You may also hear puzzling and paradoxical statements like “Yes, I would like some scrambled eggs, but where would you reappear?” or “Introductory offer: store is closing.” The language of the dying often seems “nonsensical,” but clear linguistic patterns and themes emerge when we look closely. Last words are often repetitive (for example, “Oh, more . . . more . . . more worlds and worlds . . . and worlds”) or paradoxical (“Grant me a half measure of fullness”), and they often include unusual prepositions (such as “I am crossing up”). There are also many references to landscapes and visitors that are unseen by the living.
 
If someone you love is dying, here are some ways you can deepen your connection and communication:

  • • Enter the world of your beloved. Imagine you are visiting a new country. Keep an open heart and mind. Record in a final-words journal what you hear, see, and feel; it will be your private “travelogue” about that other “place.”

  • • Have eyes for the sacred. If possible, think of the territory you have entered as sacred ground, despite the terrible loss looming before you. Be open to the possibility that something transpersonal is occurring and that the words you hear are tracking its course.

  • • Become a student of the language. Since you are in a new country, learn its language. Listen for the symbols and metaphors that are meaningful to your beloved, and then use them when you communicate: “Your suitcase is packed. I am glad to help you get there. What can I do?”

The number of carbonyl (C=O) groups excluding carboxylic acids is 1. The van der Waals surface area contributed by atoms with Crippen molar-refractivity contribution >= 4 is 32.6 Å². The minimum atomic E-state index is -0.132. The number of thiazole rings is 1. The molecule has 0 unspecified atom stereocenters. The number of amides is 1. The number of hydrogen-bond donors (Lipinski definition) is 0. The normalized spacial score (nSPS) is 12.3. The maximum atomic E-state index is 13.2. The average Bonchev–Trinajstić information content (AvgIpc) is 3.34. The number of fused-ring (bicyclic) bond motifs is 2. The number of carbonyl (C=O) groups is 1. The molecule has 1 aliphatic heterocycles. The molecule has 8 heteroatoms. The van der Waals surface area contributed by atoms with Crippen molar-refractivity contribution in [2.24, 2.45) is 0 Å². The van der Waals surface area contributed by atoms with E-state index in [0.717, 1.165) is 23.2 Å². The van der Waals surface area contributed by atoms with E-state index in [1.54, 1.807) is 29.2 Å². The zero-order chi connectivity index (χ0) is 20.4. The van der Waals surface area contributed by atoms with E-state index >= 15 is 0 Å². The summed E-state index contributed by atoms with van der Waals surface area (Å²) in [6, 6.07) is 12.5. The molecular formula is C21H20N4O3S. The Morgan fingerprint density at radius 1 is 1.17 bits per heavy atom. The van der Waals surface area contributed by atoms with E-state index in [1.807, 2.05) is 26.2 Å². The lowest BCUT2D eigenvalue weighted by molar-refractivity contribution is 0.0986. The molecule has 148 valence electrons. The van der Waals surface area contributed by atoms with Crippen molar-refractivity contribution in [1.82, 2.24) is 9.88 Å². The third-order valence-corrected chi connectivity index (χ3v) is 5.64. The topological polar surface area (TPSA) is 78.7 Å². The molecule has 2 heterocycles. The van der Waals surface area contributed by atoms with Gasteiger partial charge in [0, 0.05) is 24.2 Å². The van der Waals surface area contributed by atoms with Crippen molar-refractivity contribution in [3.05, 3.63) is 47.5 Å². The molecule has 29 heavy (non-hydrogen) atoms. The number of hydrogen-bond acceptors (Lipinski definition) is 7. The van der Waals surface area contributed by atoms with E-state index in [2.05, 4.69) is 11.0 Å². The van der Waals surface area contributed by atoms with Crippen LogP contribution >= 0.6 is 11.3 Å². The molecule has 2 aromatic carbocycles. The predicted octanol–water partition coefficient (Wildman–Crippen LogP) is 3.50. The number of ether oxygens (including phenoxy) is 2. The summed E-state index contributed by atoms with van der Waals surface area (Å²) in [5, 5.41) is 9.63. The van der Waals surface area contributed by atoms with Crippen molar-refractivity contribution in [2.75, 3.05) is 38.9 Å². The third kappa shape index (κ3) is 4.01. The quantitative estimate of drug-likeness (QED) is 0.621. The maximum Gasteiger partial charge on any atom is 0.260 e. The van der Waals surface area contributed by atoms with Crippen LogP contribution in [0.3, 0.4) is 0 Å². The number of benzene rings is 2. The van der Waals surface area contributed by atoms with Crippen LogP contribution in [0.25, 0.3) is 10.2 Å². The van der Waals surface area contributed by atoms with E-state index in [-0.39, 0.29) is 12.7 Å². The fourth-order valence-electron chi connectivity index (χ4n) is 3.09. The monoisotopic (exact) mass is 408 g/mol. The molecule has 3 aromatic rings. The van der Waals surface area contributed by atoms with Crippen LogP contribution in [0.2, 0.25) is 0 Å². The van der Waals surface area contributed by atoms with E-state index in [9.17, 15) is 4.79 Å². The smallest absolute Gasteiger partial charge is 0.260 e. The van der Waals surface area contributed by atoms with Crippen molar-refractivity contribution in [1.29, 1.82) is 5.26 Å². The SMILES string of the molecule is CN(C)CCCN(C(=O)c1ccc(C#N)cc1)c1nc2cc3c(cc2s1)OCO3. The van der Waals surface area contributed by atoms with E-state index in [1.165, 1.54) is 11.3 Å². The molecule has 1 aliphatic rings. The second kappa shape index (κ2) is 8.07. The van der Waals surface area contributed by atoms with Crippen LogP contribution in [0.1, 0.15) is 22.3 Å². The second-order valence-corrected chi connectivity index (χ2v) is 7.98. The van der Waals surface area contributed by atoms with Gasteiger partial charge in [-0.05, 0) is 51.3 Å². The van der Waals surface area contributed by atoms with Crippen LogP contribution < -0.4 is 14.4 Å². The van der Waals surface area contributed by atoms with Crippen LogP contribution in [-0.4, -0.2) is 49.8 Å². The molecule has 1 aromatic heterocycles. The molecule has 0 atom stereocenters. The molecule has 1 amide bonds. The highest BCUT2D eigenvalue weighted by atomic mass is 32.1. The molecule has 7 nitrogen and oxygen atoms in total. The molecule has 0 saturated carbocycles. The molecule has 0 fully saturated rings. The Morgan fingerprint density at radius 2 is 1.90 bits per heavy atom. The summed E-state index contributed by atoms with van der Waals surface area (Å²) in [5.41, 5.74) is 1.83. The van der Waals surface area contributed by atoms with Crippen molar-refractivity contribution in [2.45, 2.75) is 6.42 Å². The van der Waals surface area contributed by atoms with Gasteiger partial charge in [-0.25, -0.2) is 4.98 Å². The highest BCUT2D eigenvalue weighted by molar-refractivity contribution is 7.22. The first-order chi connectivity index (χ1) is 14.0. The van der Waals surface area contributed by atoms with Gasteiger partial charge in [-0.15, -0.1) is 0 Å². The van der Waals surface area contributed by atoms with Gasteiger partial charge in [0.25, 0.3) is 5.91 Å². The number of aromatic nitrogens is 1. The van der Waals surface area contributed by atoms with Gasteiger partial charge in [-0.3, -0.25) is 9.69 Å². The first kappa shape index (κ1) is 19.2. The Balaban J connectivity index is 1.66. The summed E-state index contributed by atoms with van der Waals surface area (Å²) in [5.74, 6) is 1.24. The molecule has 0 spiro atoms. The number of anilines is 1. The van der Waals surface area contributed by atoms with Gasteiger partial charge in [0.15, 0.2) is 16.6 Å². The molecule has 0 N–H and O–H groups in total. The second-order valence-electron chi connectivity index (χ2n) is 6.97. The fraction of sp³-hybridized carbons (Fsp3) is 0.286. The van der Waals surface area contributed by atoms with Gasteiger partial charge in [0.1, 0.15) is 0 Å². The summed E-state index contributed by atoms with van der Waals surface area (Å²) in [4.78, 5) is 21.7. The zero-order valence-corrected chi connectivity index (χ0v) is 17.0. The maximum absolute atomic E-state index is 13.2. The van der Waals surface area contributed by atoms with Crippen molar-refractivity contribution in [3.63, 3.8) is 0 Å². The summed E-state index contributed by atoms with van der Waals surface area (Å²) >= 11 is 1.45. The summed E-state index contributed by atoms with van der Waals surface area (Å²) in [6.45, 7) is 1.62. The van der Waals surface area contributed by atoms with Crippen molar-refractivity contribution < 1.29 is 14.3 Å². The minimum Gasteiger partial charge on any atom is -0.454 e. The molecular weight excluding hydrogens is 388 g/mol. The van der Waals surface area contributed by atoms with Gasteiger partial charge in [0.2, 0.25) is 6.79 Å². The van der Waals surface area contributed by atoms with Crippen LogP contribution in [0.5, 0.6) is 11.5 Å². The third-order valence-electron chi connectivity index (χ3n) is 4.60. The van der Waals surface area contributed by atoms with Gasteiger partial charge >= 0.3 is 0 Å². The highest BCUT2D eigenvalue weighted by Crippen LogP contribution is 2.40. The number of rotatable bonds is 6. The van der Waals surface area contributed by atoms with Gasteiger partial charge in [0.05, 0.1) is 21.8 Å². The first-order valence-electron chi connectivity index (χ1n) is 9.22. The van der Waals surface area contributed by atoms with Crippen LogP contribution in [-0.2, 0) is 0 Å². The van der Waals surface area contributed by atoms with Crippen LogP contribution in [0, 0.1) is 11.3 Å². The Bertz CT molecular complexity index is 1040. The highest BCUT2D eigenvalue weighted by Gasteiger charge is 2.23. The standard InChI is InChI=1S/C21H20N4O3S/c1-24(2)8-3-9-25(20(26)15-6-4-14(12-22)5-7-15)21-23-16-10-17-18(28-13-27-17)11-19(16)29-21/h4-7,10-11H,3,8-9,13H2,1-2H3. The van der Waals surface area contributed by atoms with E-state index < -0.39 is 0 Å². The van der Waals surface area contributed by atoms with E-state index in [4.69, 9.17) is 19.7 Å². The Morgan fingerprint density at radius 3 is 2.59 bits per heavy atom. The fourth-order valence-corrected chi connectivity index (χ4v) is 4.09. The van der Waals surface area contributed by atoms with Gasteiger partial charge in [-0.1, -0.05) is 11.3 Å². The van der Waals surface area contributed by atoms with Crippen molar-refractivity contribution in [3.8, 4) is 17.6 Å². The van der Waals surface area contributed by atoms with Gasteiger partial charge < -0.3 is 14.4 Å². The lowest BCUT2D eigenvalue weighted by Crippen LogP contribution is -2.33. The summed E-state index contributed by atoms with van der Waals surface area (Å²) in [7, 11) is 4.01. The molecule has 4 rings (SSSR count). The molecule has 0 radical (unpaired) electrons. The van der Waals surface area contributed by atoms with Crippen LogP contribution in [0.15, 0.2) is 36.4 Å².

• • Validate your loved one’s words and experiences. Repeat back what your beloved has said, to let the person know you heard it. Avoid telling your beloved that what he or she is seeing or saying is wrong or “not real.”

  • • Ask questions with authenticity and curiosity. It’s okay to let the dying person know you are confused and would love to hear more of what he or she wants to communicate. Ask, “Could you tell me more about . . . ?” 

  • • Assume your loved one can hear you even when they’re unresponsive or quiet. As we die, hearing is the last sense to go. Speak words that will bring joy or comfort to the person, even when you are talking in another room.

  • • Savor silence. Sometimes it is better to just sit with your loved one. When words don’t build bridges, know that the dying may be more attuned to telepathic or other nonverbal communication, much like the kind of communication we experience when we pray. Speak to the person you love as you would in prayer.
All of us are tourists and guides as we travel with those we love to the portal. By honoring the unique language of the threshold, you can open doors not only between yourself and the person you love but perhaps even to a transcendent world beyond our own.

# # #

Lisa Smartt, MA, a linguist, educator, and poet, is the author of Words at the Threshold. She founded the Final Words Project, an ongoing study devoted to collecting and interpreting the mysterious language at the end of lives. She lives in Athens, Georgia. Visit her online at FinalWordsProject.org.

Based on the book Words at the Threshold. Copyright © 2017 by Lisa Smartt.